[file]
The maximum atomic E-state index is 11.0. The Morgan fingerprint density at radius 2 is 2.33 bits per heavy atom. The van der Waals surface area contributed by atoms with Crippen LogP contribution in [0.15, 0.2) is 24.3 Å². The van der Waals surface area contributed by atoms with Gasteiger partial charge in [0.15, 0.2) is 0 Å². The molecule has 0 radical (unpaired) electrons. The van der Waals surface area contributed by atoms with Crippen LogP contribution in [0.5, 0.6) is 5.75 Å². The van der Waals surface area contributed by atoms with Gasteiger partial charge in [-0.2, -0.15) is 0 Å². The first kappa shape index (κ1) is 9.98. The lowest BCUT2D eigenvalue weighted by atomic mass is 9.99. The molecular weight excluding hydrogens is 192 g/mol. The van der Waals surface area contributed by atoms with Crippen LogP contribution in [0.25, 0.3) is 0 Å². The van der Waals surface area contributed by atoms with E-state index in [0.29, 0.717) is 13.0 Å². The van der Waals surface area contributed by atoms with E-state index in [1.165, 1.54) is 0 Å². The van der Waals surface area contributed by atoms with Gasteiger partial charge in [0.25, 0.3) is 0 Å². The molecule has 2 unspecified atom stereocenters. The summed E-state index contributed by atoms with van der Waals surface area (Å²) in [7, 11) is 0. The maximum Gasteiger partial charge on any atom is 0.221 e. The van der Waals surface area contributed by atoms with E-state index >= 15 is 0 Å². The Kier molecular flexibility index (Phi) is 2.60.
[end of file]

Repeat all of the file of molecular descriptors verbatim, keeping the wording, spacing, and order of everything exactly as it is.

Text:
The maximum atomic E-state index is 11.0. The Morgan fingerprint density at radius 2 is 2.33 bits per heavy atom. The van der Waals surface area contributed by atoms with Crippen LogP contribution in [0.15, 0.2) is 24.3 Å². The van der Waals surface area contributed by atoms with Gasteiger partial charge in [0.15, 0.2) is 0 Å². The molecule has 0 radical (unpaired) electrons. The van der Waals surface area contributed by atoms with Crippen LogP contribution in [0.5, 0.6) is 5.75 Å². The van der Waals surface area contributed by atoms with Gasteiger partial charge in [-0.2, -0.15) is 0 Å². The first kappa shape index (κ1) is 9.98. The lowest BCUT2D eigenvalue weighted by atomic mass is 9.99. The molecular weight excluding hydrogens is 192 g/mol. The van der Waals surface area contributed by atoms with Crippen LogP contribution in [0.25, 0.3) is 0 Å². The van der Waals surface area contributed by atoms with E-state index in [0.29, 0.717) is 13.0 Å². The van der Waals surface area contributed by atoms with E-state index in [1.165, 1.54) is 0 Å². The van der Waals surface area contributed by atoms with Gasteiger partial charge in [0.25, 0.3) is 0 Å². The molecule has 2 unspecified atom stereocenters. The summed E-state index contributed by atoms with van der Waals surface area (Å²) in [7, 11) is 0. The maximum Gasteiger partial charge on any atom is 0.221 e. The van der Waals surface area contributed by atoms with E-state index >= 15 is 0 Å². The Kier molecular flexibility index (Phi) is 2.60.